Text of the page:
“Every time I pushed away, my lifejacket would float me back up into the prop,” Braxton said. “My leg got all cut up, and we had to take a trip to the [emergency room].”

After multiple stitches, he returned to the sport.

As of July, Braxton has won 39 national championship titles. He even beat driver J. Michael Kelly, whom Len described as “the top driver in the sport of hydroplane racing,” in two heats at the APBA Nationals.

He won his 39th national championship the weekend of July 14 in Pineville, Louisiana, at the National Boat Racing Association (NBRA) Short Course National Championships. 

Lynn said Braxton broke his glasses on the first race, but won the NBRA D-Class Runabout National Championship after he put his contacts in.

Braxton finished first in three classes and second in one on Sunday, July 16, and second in two other classes on Saturday, July 15. 

Braxton attended Northeast Technology Center in Afton for two years, where he was certified to build boat engines, and currently attends Tulsa Technology Center’s Riverside Campus in Jenks, where he is learning to build jet engines. 

He said he wishes he could race for a living, "but there are only 10 boats in the world that make money." 

Beyond his accomplishments, he keeps his pride in check.

“I just don’t feel like I’m better than anyone else, honestly,” Braxton said. “Everybody’s got their thing. Me, I can’t read or spell, but I can work with motors.

“I have to run with my talents.”

Boat Racing for Beginners, as Explained by Braxton Miller

THE WORKS

"Imagine driving a skipping rock," Braxton said. "You're trying to guide it more than drive it."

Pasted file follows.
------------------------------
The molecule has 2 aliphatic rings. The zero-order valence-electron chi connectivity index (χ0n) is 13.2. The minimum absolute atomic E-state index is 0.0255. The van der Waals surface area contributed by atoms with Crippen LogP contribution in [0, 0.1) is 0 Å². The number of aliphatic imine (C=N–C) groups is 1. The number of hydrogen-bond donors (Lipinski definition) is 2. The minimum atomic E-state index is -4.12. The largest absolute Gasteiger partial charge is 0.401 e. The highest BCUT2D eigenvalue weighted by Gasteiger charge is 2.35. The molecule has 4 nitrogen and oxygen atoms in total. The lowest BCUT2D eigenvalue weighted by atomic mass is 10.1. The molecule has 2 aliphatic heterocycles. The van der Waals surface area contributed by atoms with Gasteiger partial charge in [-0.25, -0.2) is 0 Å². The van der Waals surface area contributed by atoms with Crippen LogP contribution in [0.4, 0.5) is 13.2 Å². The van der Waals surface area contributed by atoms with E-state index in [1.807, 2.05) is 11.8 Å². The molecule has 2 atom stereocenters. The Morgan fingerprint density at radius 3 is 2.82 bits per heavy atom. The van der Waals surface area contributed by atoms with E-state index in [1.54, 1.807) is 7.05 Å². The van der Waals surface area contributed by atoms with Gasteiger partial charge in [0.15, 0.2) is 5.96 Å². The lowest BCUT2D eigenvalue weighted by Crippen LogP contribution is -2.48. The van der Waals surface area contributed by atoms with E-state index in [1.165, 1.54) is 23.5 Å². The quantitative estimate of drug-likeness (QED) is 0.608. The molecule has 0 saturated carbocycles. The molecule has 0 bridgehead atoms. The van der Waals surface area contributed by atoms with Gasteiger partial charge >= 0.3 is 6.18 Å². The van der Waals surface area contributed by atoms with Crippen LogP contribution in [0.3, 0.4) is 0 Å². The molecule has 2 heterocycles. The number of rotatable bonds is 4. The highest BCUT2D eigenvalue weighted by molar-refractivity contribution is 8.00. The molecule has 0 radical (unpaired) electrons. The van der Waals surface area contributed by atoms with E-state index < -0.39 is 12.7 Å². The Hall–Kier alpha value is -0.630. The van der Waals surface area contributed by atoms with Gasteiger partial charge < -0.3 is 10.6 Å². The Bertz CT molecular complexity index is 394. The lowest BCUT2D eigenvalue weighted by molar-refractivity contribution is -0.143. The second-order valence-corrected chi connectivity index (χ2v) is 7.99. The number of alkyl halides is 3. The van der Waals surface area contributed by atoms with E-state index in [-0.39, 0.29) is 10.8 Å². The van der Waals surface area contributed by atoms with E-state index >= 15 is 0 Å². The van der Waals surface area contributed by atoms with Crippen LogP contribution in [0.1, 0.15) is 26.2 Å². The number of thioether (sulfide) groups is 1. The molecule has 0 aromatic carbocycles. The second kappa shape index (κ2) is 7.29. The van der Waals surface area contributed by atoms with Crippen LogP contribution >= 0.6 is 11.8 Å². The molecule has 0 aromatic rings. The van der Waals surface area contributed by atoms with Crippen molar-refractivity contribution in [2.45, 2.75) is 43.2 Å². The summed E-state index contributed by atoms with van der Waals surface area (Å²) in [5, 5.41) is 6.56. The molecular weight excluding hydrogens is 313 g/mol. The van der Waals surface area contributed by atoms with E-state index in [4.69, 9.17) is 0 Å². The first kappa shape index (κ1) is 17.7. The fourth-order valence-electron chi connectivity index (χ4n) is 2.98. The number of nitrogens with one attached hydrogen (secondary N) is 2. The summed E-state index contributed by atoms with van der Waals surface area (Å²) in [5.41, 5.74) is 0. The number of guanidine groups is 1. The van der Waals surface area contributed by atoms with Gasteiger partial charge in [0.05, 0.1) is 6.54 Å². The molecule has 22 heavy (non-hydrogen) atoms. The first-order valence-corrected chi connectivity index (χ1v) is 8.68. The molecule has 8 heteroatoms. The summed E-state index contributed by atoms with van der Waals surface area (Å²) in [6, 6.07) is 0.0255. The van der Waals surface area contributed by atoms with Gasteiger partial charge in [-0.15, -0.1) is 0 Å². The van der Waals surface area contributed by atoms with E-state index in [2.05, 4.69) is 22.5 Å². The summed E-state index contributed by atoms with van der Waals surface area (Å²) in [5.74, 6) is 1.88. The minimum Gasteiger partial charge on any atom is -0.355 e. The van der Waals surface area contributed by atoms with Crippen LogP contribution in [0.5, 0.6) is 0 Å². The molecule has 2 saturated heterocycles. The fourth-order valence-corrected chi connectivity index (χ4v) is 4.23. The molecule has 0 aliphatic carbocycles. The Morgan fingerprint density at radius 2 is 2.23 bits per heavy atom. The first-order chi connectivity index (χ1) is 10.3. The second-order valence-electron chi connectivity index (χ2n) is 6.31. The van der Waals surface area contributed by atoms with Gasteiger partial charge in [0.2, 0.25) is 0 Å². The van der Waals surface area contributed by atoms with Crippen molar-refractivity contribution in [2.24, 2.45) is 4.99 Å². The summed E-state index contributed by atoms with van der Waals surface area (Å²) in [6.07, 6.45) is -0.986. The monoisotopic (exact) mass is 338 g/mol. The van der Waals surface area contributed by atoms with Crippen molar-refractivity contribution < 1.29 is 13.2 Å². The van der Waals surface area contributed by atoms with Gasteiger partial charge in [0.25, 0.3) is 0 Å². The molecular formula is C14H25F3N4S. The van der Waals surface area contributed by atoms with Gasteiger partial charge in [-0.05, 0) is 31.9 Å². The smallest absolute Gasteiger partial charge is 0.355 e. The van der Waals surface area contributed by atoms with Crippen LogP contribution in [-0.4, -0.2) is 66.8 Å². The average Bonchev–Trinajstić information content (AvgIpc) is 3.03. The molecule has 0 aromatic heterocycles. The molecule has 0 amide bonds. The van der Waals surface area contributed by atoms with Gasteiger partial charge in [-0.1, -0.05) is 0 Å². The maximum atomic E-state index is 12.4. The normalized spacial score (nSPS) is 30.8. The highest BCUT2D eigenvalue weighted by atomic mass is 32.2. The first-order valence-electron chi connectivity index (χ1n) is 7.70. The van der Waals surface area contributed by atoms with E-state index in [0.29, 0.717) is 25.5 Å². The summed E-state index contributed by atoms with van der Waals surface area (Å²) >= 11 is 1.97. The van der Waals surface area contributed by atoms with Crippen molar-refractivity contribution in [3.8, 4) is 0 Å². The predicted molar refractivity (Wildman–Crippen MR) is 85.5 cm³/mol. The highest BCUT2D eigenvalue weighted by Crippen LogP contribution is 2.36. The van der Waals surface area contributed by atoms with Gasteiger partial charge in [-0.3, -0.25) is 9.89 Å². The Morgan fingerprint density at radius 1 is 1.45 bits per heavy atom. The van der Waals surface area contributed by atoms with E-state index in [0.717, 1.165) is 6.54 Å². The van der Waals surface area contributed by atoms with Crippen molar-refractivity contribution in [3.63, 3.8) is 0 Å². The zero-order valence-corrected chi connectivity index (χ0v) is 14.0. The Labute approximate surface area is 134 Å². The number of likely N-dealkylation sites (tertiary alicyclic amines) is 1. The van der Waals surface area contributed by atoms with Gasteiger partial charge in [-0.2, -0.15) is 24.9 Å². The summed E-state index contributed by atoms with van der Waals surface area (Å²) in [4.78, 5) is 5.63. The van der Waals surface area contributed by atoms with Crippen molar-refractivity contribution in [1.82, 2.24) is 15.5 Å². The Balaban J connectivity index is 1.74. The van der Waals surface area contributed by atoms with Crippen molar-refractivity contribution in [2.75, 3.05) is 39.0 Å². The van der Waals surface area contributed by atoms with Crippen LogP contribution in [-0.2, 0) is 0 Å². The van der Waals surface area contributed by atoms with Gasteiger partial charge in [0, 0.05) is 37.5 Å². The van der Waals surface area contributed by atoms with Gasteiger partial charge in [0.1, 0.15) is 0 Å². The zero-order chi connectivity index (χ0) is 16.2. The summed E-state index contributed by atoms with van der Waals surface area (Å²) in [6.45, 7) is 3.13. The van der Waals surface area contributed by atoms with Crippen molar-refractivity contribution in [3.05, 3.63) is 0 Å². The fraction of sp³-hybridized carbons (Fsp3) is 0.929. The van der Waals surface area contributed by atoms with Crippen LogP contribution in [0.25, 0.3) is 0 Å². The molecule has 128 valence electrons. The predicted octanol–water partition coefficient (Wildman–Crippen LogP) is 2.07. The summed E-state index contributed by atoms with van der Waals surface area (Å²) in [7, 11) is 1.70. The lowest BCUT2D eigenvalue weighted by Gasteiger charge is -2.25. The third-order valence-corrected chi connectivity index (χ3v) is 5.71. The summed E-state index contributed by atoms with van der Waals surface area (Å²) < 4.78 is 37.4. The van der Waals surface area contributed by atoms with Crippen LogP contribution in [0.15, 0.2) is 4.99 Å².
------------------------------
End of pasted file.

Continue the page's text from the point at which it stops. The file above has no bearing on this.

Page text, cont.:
Hydroplanes appear to fly above the water, whereas runabouts push through it The boats, normally made of wood or carbon fiber, are light enough to be towed out of the water by a person Drivers kneel in both types of boats to drive, and shift their body weight to help steer  Drivers steer with one hand and hold the throttle with the other Race classes are based on drivers' age, combined driver and boat weight and type of motor Inspection of the motor and weigh-in comes after the race To make weight, some drivers wear a weight vest or attach weights to their boats To weigh a boat, the team picks it up and sets it on a scale, and the driver gets in with all of his or her gear on

THE RACES

"The clock is 90 percent of the race," Braxton said. 

There are about 12 drivers in each race and 2 heats per class, each about 5 minutes long After drivers launch, there is a buoy that counts down from 3 minutes to zero Drivers try to pass the buoy to begin the race when it hits zero If they pass it before it hits zero, they are disqualified If they pass it after it hits zero, they are behind  Drivers complete three laps of the course

THE DANGER

"You will never race the same course," Braxton said. "The water is always changing." 

Many factors play into the level of difficulty of a course: smooth or rough water surface, wind level and direction, etc.  The boats kick up water into a spray behind them, and Braxton said only the driver in front of everyone else can see  Speeds reach upward of about 85 miles an hour Braxton keeps a Ping-Pong paddle in the front of his boat so he can paddle out of harm's way if his boat stalls